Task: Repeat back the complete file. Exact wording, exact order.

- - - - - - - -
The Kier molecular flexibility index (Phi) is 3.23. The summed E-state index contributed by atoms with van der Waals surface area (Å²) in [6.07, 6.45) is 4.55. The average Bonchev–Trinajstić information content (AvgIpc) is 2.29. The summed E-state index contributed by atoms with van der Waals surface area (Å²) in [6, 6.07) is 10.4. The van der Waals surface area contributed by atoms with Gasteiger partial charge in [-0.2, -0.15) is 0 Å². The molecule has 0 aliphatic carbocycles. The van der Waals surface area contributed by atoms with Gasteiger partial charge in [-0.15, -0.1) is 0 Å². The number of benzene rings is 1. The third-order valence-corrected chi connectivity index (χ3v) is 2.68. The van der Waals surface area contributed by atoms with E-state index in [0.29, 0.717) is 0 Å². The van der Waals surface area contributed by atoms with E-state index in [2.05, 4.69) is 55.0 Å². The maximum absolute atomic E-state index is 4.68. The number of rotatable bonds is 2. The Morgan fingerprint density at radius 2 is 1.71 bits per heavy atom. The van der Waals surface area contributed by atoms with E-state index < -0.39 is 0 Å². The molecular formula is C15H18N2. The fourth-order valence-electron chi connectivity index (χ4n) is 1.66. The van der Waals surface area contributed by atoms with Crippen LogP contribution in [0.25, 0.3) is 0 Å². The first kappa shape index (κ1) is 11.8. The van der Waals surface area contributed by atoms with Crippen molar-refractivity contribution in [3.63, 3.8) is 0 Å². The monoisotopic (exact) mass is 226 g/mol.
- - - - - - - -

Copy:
The Kier molecular flexibility index (Phi) is 3.23. The summed E-state index contributed by atoms with van der Waals surface area (Å²) in [6.07, 6.45) is 4.55. The average Bonchev–Trinajstić information content (AvgIpc) is 2.29. The summed E-state index contributed by atoms with van der Waals surface area (Å²) in [6, 6.07) is 10.4. The van der Waals surface area contributed by atoms with Gasteiger partial charge in [-0.2, -0.15) is 0 Å². The molecule has 0 aliphatic carbocycles. The van der Waals surface area contributed by atoms with Gasteiger partial charge in [-0.15, -0.1) is 0 Å². The number of benzene rings is 1. The third-order valence-corrected chi connectivity index (χ3v) is 2.68. The van der Waals surface area contributed by atoms with E-state index in [0.29, 0.717) is 0 Å². The van der Waals surface area contributed by atoms with E-state index in [2.05, 4.69) is 55.0 Å². The maximum absolute atomic E-state index is 4.68. The number of rotatable bonds is 2. The Morgan fingerprint density at radius 2 is 1.71 bits per heavy atom. The van der Waals surface area contributed by atoms with E-state index < -0.39 is 0 Å². The molecular formula is C15H18N2. The fourth-order valence-electron chi connectivity index (χ4n) is 1.66. The van der Waals surface area contributed by atoms with Crippen LogP contribution in [0.25, 0.3) is 0 Å². The first kappa shape index (κ1) is 11.8. The van der Waals surface area contributed by atoms with Crippen molar-refractivity contribution in [3.63, 3.8) is 0 Å². The monoisotopic (exact) mass is 226 g/mol.